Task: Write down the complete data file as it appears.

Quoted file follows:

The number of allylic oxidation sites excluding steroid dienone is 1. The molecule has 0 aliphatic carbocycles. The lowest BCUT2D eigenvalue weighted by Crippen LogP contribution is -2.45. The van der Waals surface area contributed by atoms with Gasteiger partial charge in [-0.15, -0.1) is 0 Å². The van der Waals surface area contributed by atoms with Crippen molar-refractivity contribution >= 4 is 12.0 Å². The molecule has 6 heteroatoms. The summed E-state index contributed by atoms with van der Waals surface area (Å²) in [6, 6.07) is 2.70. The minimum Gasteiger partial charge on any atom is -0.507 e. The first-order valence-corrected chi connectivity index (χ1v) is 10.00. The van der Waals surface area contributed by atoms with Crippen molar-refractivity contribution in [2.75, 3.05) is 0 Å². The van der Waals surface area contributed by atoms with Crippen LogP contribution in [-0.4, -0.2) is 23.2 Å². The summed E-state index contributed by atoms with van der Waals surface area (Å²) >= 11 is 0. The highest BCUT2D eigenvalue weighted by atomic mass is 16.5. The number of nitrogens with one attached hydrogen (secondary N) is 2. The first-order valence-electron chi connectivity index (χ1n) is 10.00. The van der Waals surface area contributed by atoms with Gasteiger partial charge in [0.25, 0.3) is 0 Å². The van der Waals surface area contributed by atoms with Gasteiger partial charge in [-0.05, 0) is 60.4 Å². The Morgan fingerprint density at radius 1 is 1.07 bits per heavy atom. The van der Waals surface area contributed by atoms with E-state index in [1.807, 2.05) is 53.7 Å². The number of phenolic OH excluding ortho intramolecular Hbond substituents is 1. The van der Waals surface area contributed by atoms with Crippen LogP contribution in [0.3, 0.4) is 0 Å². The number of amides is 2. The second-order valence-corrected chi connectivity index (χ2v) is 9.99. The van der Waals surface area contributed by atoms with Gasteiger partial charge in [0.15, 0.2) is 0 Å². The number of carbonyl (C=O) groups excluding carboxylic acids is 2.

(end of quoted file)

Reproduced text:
The number of allylic oxidation sites excluding steroid dienone is 1. The molecule has 0 aliphatic carbocycles. The lowest BCUT2D eigenvalue weighted by Crippen LogP contribution is -2.45. The van der Waals surface area contributed by atoms with Gasteiger partial charge in [-0.15, -0.1) is 0 Å². The van der Waals surface area contributed by atoms with Crippen molar-refractivity contribution >= 4 is 12.0 Å². The molecule has 6 heteroatoms. The summed E-state index contributed by atoms with van der Waals surface area (Å²) in [6, 6.07) is 2.70. The minimum Gasteiger partial charge on any atom is -0.507 e. The first-order valence-corrected chi connectivity index (χ1v) is 10.00. The van der Waals surface area contributed by atoms with Crippen molar-refractivity contribution in [2.75, 3.05) is 0 Å². The van der Waals surface area contributed by atoms with Crippen LogP contribution in [-0.4, -0.2) is 23.2 Å². The summed E-state index contributed by atoms with van der Waals surface area (Å²) >= 11 is 0. The highest BCUT2D eigenvalue weighted by atomic mass is 16.5. The number of nitrogens with one attached hydrogen (secondary N) is 2. The first-order valence-electron chi connectivity index (χ1n) is 10.00. The van der Waals surface area contributed by atoms with Gasteiger partial charge in [0.25, 0.3) is 0 Å². The van der Waals surface area contributed by atoms with Gasteiger partial charge in [-0.05, 0) is 60.4 Å². The Morgan fingerprint density at radius 1 is 1.07 bits per heavy atom. The van der Waals surface area contributed by atoms with E-state index in [1.807, 2.05) is 53.7 Å². The number of phenolic OH excluding ortho intramolecular Hbond substituents is 1. The van der Waals surface area contributed by atoms with Crippen LogP contribution in [0.3, 0.4) is 0 Å². The number of amides is 2. The second-order valence-corrected chi connectivity index (χ2v) is 9.99. The van der Waals surface area contributed by atoms with Gasteiger partial charge in [0.15, 0.2) is 0 Å². The number of carbonyl (C=O) groups excluding carboxylic acids is 2.